DAZN: What is going to be the reaction from your family when you've been home for so long, and you're going to have to go to the airport and get on the plane and head to Singapore? How do you think your family is going to be reactive to that? 

DJ: I think the wife will be the saddest because her husband's leaving. I think the kids are excited. They're like, 'Once you get back home, you're done training. So we're looking forward to your ass coming home'. 

I talked to my son the other day, and he goes, 'Dude, I can't wait for you to get home'. I was like, 'I hear you'. He goes, 'I'm going to be on spring break when you get home'. When I get home from Singapore, my kids have a whole week off from school. Hopefully, the Lord blesses us with some good weather. As long as my body is healthy, we're going to go have some fun. 

DAZN: I remember we talked in the past before you would headline a pay-per-view or a Fox show, I could tell the times you'd be agitated because the narrative was always this guy can't sell even though he's one of the greatest of all time, and can't sell pay-per-view. You'd always be like, ‘I know how to fight’. It always felt like you weren't catered to the right audience because you look at right now, the gaming audience is thriving, and it's getting bigger. It feels like ONE capitalizes on that with you to where I felt like the UFC failed you in that situation.

DJ: I think so. I think you hit the nail right on the head. I was the greatest fighter when I was in North America. It was like he can fight, but he can't sell. He can fight his ass off, but he can't sell, right? That was probably the biggest thing that always got me agitated because I always hear that every conversation, are ready to defend your belt for the seventh time, and how did you do on pay-per-view sales and the viewership. I'm like, 'I don't fucking know about how many people are tuning in. I'm worried about wanting to defend my belt. That is a huge, big relief off my chest because as an athlete, my coach said from the very beginning, just fight to win and finish people. That's all you got to do keep fighting and winning and finish people, and that's what I've been doing my whole career. With ONE being free on TV, people can tune in or DVR and catch it when they can and enjoy themselves.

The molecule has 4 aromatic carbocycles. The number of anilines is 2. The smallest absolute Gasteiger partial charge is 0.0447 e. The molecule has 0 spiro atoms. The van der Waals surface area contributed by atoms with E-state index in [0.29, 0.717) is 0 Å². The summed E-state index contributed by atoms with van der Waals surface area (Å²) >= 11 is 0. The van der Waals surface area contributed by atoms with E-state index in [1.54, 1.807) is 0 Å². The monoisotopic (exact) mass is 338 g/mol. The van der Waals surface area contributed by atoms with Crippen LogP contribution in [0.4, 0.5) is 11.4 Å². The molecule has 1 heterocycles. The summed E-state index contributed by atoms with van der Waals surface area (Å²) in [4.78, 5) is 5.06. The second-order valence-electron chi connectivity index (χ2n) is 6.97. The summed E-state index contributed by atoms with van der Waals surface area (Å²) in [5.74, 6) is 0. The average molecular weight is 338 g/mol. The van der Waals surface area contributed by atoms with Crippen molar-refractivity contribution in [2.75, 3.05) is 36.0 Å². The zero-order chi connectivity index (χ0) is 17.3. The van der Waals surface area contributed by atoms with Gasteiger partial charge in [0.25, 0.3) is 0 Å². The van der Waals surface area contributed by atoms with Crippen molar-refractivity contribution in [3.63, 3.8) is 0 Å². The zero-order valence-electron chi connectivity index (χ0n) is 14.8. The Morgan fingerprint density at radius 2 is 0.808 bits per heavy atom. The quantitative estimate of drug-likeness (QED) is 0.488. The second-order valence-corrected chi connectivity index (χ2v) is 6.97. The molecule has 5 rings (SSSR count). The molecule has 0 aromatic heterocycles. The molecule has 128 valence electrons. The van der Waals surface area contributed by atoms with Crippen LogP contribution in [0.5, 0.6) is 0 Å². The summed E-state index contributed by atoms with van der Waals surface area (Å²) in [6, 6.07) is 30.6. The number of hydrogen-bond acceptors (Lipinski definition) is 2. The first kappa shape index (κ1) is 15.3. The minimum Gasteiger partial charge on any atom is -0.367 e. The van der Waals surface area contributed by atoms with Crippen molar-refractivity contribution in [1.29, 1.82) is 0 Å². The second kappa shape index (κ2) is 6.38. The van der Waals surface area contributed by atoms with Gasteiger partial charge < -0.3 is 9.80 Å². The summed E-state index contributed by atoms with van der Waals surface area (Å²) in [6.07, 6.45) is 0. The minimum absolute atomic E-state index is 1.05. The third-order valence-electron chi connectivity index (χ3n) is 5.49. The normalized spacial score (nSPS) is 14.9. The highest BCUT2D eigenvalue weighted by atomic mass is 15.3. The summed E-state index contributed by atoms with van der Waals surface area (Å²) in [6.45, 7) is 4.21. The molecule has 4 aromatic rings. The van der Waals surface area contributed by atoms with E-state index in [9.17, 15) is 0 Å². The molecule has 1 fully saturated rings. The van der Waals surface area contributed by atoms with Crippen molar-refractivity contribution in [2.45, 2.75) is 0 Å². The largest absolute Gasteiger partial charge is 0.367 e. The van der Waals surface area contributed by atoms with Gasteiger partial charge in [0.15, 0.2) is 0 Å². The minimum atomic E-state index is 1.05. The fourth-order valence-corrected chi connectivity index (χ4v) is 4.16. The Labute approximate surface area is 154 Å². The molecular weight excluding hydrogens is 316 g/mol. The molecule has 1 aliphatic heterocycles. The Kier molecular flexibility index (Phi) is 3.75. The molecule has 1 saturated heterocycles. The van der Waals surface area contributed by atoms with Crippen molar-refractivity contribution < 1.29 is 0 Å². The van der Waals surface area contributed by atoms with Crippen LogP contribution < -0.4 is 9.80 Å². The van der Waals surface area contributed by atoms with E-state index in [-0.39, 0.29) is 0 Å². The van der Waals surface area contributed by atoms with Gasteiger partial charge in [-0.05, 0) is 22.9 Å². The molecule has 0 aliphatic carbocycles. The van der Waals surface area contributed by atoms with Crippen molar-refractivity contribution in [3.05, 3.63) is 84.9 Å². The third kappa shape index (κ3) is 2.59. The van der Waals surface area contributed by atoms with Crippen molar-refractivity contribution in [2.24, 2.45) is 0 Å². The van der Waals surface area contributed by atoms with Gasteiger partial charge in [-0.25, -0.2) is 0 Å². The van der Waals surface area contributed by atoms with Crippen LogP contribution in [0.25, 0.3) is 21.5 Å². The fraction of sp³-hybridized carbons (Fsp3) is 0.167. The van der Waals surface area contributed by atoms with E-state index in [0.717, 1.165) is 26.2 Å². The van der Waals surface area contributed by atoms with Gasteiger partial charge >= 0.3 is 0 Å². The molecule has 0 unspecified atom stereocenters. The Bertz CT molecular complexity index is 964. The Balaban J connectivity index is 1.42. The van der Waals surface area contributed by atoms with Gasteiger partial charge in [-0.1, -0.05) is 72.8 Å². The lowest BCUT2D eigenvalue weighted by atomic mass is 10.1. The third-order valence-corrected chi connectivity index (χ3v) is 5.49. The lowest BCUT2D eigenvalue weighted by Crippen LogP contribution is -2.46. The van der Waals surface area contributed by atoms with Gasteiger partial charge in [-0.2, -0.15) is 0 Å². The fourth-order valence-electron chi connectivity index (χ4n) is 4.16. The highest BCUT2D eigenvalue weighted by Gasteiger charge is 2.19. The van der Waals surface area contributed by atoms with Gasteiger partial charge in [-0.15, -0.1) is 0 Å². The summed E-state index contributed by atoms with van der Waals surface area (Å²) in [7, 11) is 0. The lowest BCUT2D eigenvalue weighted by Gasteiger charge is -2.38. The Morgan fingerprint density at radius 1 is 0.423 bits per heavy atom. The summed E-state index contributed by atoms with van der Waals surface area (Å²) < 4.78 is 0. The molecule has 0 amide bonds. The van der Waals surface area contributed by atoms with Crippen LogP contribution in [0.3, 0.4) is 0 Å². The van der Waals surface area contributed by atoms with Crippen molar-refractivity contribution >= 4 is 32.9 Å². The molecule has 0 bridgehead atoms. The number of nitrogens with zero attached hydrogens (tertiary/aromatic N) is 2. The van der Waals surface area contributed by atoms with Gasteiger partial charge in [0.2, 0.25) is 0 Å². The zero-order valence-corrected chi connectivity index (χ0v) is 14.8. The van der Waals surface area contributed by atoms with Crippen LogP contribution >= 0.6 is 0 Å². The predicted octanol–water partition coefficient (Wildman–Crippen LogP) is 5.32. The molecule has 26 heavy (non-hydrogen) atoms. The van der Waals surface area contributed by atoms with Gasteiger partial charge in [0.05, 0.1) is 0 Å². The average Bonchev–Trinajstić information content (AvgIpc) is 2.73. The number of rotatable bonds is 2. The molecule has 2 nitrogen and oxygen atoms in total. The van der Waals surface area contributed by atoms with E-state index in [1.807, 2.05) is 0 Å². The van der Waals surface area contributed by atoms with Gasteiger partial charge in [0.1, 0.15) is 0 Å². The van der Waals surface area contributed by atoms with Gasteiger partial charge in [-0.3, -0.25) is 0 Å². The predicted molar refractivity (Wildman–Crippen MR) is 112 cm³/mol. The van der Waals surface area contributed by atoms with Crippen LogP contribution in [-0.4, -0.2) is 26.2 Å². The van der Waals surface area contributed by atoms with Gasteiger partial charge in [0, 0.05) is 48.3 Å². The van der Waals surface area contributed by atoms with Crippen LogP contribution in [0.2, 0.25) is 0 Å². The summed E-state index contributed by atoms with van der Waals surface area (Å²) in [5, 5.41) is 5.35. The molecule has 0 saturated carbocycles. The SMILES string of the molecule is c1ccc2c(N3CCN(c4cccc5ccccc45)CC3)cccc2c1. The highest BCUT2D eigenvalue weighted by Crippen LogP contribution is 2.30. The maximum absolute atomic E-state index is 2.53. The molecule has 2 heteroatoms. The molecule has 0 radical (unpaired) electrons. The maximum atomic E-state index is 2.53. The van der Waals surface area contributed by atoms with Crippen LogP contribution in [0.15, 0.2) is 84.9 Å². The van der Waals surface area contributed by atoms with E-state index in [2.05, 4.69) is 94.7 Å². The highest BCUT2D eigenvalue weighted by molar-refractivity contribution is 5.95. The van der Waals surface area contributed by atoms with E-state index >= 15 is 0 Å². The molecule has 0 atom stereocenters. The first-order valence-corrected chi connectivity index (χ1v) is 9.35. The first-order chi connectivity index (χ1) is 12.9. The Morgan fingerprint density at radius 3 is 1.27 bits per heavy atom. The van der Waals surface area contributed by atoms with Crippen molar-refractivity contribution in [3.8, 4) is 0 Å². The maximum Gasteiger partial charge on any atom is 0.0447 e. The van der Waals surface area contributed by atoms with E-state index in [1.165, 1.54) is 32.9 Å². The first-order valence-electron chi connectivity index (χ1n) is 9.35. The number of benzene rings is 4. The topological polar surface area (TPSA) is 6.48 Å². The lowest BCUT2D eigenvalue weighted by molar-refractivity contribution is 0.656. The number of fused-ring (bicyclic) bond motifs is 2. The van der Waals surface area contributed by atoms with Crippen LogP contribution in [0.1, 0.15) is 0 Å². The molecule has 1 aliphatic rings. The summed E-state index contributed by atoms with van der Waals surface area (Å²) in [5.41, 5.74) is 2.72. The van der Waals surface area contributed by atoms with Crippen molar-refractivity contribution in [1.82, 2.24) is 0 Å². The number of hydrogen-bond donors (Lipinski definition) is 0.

DAZN: You're going into a title fight, and you're the challenger. The last time you went into the challenging role was when you faced then-bantamweight champion Dominick Cruz in Washington D.C. in October 2011. Is it weird being the challenger instead of being the one defending the belt? 

DJ: No, not at all. The only difference is I'm walking into the cage first (laughs). Even in all of my title defenses, I have never looked at myself as, 'I'm coming here, I'm the champion, and you got to take it away from me.' I've always looked at, 'I'm going there, and I'm going to take away your opportunity, I'm taking the fight to your doorstep.' That's how I feel with this one. I'll be the first one in the cage. I got my feet touching that canvas. It's been a year-and-a-half since my feet tested the canvas, taking the smell and just taking the vibe. Then once the ref says, 'Let's get it', I'm going to try to get that belt.